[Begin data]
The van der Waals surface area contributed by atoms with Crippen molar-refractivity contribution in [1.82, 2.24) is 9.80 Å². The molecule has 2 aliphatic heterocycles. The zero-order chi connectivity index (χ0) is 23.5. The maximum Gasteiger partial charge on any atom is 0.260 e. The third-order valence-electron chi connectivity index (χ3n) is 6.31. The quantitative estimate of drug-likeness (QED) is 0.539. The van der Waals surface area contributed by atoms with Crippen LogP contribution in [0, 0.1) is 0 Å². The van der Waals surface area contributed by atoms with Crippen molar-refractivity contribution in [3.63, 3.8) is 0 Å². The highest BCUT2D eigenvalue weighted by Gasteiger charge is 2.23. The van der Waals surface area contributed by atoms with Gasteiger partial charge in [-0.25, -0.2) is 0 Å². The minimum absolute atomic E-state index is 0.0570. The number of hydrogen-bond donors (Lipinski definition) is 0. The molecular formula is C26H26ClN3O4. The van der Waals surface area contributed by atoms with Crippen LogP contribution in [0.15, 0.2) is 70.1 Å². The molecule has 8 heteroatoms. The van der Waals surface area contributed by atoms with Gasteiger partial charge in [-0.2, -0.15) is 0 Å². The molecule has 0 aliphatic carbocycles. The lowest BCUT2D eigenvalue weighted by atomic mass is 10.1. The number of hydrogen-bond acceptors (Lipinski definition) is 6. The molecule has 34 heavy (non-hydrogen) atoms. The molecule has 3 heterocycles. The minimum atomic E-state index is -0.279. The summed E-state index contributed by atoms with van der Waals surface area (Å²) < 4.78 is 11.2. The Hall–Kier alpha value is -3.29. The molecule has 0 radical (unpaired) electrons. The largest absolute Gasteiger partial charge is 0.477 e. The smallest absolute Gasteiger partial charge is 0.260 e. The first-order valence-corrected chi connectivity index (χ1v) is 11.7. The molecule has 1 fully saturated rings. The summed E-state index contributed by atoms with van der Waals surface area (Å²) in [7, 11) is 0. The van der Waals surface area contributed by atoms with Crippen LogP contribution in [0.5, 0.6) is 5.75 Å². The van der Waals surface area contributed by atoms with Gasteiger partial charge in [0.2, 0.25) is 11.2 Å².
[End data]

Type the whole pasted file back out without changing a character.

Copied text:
The van der Waals surface area contributed by atoms with Crippen molar-refractivity contribution in [1.82, 2.24) is 9.80 Å². The molecule has 2 aliphatic heterocycles. The zero-order chi connectivity index (χ0) is 23.5. The maximum Gasteiger partial charge on any atom is 0.260 e. The third-order valence-electron chi connectivity index (χ3n) is 6.31. The quantitative estimate of drug-likeness (QED) is 0.539. The van der Waals surface area contributed by atoms with Crippen LogP contribution in [0, 0.1) is 0 Å². The van der Waals surface area contributed by atoms with Crippen molar-refractivity contribution in [3.63, 3.8) is 0 Å². The highest BCUT2D eigenvalue weighted by Gasteiger charge is 2.23. The van der Waals surface area contributed by atoms with Gasteiger partial charge in [-0.25, -0.2) is 0 Å². The minimum absolute atomic E-state index is 0.0570. The number of hydrogen-bond donors (Lipinski definition) is 0. The molecular formula is C26H26ClN3O4. The van der Waals surface area contributed by atoms with Crippen LogP contribution in [0.15, 0.2) is 70.1 Å². The molecule has 8 heteroatoms. The van der Waals surface area contributed by atoms with Gasteiger partial charge in [-0.2, -0.15) is 0 Å². The molecule has 0 aliphatic carbocycles. The lowest BCUT2D eigenvalue weighted by atomic mass is 10.1. The number of hydrogen-bond acceptors (Lipinski definition) is 6. The molecule has 34 heavy (non-hydrogen) atoms. The molecule has 3 heterocycles. The minimum atomic E-state index is -0.279. The summed E-state index contributed by atoms with van der Waals surface area (Å²) < 4.78 is 11.2. The Hall–Kier alpha value is -3.29. The molecule has 0 radical (unpaired) electrons. The largest absolute Gasteiger partial charge is 0.477 e. The smallest absolute Gasteiger partial charge is 0.260 e. The first-order valence-corrected chi connectivity index (χ1v) is 11.7. The molecule has 1 fully saturated rings. The summed E-state index contributed by atoms with van der Waals surface area (Å²) in [7, 11) is 0. The van der Waals surface area contributed by atoms with Crippen LogP contribution in [0.5, 0.6) is 5.75 Å². The van der Waals surface area contributed by atoms with Gasteiger partial charge in [0.2, 0.25) is 11.2 Å².